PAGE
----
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I am in love. Unfortunately, the man I am in love with does not know, and I am uncertain as to his feelings for me. Don't worry, this is not an agony aunt letter :) I write simply to ask how I might "seduce" him using the medium of biscuits. You are a man (aren't you?) therefore you should know
what would work with you. He is a big biscuit fan - actually he'll eat just about anything - even rich teas! His favourite biscuit is actually a double chocolate chip cookie - one of the Somerfield variety. Any help would be greatly appreciated,
Biscuit lover in love.
|Nicey replies: Well, without knowing the chap involved its a bit tricky. However there are basically two fronts on which to approach this. One, let him see you have hidden depths by producing a a stunningly appropriate biscuit. Now don't automatically play the chocolate card, a well placed Malted Milk or Digestive could do the trick. But if push comes to shove a chocolate HobNob milk or plain is appropriate in an adult setting. Two, timing is everything. No not two-timing. Yet again a Malted Milk and a nice cup of tea at just the right moment is worth a whole packet of chocolate biscuits and an indifferent cup of tea. I'll have to leave that bit up to your feminine intuition.
Alternately you could just see if wants to go out on the lash with you. We men are terribly unperceptive you know.
|Nicey, Oreos are scrummy -- especially, as one person commented, with a big glass of milk. (Then again, I've got strong childhood associations with them, so perhaps I'm biased.) When I moved to the UK six years ago, I could only find Oreos at specialty importer shops in London (and also in Amsterdam). A few years ago, they started showing up in Sainsburys, and now they're in my local cornershop. Rejoice! The comments approving of Oreo milkshakes and Oreo McFlurries are spot-on; for a lovely dessert, crush a bunch of Oreos and fold into a combination of whipped cream and Devon custard. No, this isn't health food, but everything in moderation, right? For what it's worth, the eating instructions are less instructions and more marketing thing; in the US, much is made of the "proper" way to eat an Oreo -- same with Reese's Peanut Butter Cups. You're quite correct, though, that the Oreos packaged in quantities of four do not constitute the typical American's idea of a single Oreo serving. When I reported to my best friend (a stunning, slim female) back in the US of this phenomenon of four packets of four Oreos per box, she replied in horror: "Sixteen Oreos in a box? I eat more than that in one sitting!" Indeed, Oreos in the US come in packaging consisting of four corrugated cardboard "sleeves," with each sleeve holding a row of about twenty or so Oreos. My friend and I agreed that one sleeve of Oreos seemed the proper quantity for consumption in one sitting, especially if you've been chucked.|
I can't believe I had so much to say about Oreos. For shame.
does anyone remember a gorgeously wonderful biscuit called Romany? Chocolate round biscuits sandwiched together with a glorious chocolate fudge. My memories of them make me drool, and I can't even recall who made them. They were available in supermarkets till about 7 years ago. They were so nice that my husband suggested naming our first born after them, but feared that this was a bit naff. if they are still available I would love to find out if they were as good as i remember. Aaah, Romany.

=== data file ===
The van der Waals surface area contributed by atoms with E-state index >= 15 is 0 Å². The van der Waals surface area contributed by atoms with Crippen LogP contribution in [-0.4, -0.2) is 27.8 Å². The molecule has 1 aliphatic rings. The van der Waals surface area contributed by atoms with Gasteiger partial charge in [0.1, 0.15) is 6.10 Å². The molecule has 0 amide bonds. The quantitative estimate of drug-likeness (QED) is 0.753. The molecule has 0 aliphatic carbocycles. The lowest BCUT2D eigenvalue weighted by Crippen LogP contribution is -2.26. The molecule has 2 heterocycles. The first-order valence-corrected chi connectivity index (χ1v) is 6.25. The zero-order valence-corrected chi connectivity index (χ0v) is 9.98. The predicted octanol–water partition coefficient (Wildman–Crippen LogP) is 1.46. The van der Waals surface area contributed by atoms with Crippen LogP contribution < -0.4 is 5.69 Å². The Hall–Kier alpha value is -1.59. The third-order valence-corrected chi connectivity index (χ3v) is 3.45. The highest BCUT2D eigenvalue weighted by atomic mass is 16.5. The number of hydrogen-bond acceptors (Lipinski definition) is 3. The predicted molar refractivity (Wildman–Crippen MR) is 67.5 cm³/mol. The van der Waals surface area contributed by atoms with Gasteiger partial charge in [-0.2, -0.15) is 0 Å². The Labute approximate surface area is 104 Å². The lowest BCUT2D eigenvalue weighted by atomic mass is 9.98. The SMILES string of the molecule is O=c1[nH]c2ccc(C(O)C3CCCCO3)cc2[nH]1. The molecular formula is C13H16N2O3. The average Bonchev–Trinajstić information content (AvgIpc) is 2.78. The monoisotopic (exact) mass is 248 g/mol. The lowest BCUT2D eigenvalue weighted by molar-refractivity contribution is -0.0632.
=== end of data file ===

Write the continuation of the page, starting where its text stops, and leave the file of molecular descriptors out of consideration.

My name is Pterodactylman and do I have the very biscuit for you!
It is an Australian one called : "Iced Vo-Vo".
if it helps,
I can sing you the song that this biscuit has inspired in me!
"I wish I were a biscuit,
an iced Vo-Vo to be exact-
with plain biscuit on my bottom;
and coconut -in my crack..
but what about the pink bits..
we gotta talk about them,
'cos some of it is icing;
the rest of it is jam...
and in our crinkly packet -
we'd make such a celophane racket;
in groups of nine,
we'd form a conga line
and I know it sounds lame-but all the same....
(repeat ad infinitum)
..oh yeah...it is manufactured by Arnotts...
Double-baked goodness to you,
Your otherwise insightful review of the Breakaway omits an important historical fact. The original( ie. pre-Nestle) Breakaway was famed for it's astonishingly high frequency of 'rogue' biccies. Approximately one bar per six-pack would exhibit either a partial or, frequently, a
complete absence of biscuit - the crunchy void being replaced by chocolate. Even more thrilling was the 'twice-wrapped' rogue - an accidental *two* layers of silver paper resulting in double the
foil-embossing pleasure. This amazingly slack quality control persisted for a curiously long time. Without wishing to sound too conspiritorial I suspect that RM knew full well that the rogue Breakaways were a large part of the brand's appeal & allowed, maybe even encouraged, the faulty biscuit-forging processes to continue for all those years.
BTW I note that you have yet to summon the courage to review the Taxi. Perhaps you are delaying in the hope that it will finally be discontinued. A vain wish as this exceptionally nasty biscuit has inexplicably endured all 30+ years of my biscuit eating life & looks set to spoil schoolkid's lunchboxes for many years to come.